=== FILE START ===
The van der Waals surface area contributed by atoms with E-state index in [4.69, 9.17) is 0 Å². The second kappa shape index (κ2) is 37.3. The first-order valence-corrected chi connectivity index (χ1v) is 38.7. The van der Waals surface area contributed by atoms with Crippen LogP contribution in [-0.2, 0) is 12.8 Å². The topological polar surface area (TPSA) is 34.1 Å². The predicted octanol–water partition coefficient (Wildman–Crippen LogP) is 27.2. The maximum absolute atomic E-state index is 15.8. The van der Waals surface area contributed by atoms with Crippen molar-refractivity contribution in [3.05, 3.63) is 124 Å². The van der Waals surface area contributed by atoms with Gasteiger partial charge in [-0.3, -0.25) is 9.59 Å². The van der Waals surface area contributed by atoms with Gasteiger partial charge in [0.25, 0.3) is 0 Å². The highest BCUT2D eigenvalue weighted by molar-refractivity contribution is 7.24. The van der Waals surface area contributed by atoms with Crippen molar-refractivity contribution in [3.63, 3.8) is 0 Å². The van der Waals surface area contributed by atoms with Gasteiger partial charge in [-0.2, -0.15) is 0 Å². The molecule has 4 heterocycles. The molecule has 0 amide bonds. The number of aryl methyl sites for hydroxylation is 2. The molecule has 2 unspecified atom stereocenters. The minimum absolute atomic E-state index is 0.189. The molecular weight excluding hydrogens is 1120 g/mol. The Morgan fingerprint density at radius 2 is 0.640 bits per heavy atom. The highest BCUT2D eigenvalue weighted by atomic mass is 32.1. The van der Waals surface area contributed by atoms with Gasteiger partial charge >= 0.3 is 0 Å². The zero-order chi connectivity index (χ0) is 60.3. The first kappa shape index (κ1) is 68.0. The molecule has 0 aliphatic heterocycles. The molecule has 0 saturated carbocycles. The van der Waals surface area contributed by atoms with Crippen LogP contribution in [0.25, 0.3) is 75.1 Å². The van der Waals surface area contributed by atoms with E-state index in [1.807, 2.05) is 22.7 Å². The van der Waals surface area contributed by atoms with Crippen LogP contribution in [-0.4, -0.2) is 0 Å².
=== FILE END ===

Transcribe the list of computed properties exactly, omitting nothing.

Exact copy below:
The van der Waals surface area contributed by atoms with E-state index in [4.69, 9.17) is 0 Å². The second kappa shape index (κ2) is 37.3. The first-order valence-corrected chi connectivity index (χ1v) is 38.7. The van der Waals surface area contributed by atoms with Crippen LogP contribution in [-0.2, 0) is 12.8 Å². The topological polar surface area (TPSA) is 34.1 Å². The predicted octanol–water partition coefficient (Wildman–Crippen LogP) is 27.2. The maximum absolute atomic E-state index is 15.8. The van der Waals surface area contributed by atoms with Crippen molar-refractivity contribution in [3.05, 3.63) is 124 Å². The van der Waals surface area contributed by atoms with Gasteiger partial charge in [-0.3, -0.25) is 9.59 Å². The van der Waals surface area contributed by atoms with Gasteiger partial charge in [0.25, 0.3) is 0 Å². The highest BCUT2D eigenvalue weighted by molar-refractivity contribution is 7.24. The van der Waals surface area contributed by atoms with Crippen molar-refractivity contribution in [3.63, 3.8) is 0 Å². The van der Waals surface area contributed by atoms with Gasteiger partial charge in [-0.2, -0.15) is 0 Å². The molecule has 4 heterocycles. The molecule has 0 amide bonds. The number of aryl methyl sites for hydroxylation is 2. The molecule has 2 unspecified atom stereocenters. The minimum absolute atomic E-state index is 0.189. The molecular weight excluding hydrogens is 1120 g/mol. The Morgan fingerprint density at radius 2 is 0.640 bits per heavy atom. The highest BCUT2D eigenvalue weighted by atomic mass is 32.1. The van der Waals surface area contributed by atoms with Gasteiger partial charge >= 0.3 is 0 Å². The zero-order chi connectivity index (χ0) is 60.3. The first kappa shape index (κ1) is 68.0. The molecule has 0 aliphatic heterocycles. The molecule has 0 saturated carbocycles. The van der Waals surface area contributed by atoms with Crippen LogP contribution in [0.25, 0.3) is 75.1 Å². The van der Waals surface area contributed by atoms with E-state index in [1.807, 2.05) is 22.7 Å². The van der Waals surface area contributed by atoms with Crippen LogP contribution in [-0.4, -0.2) is 0 Å².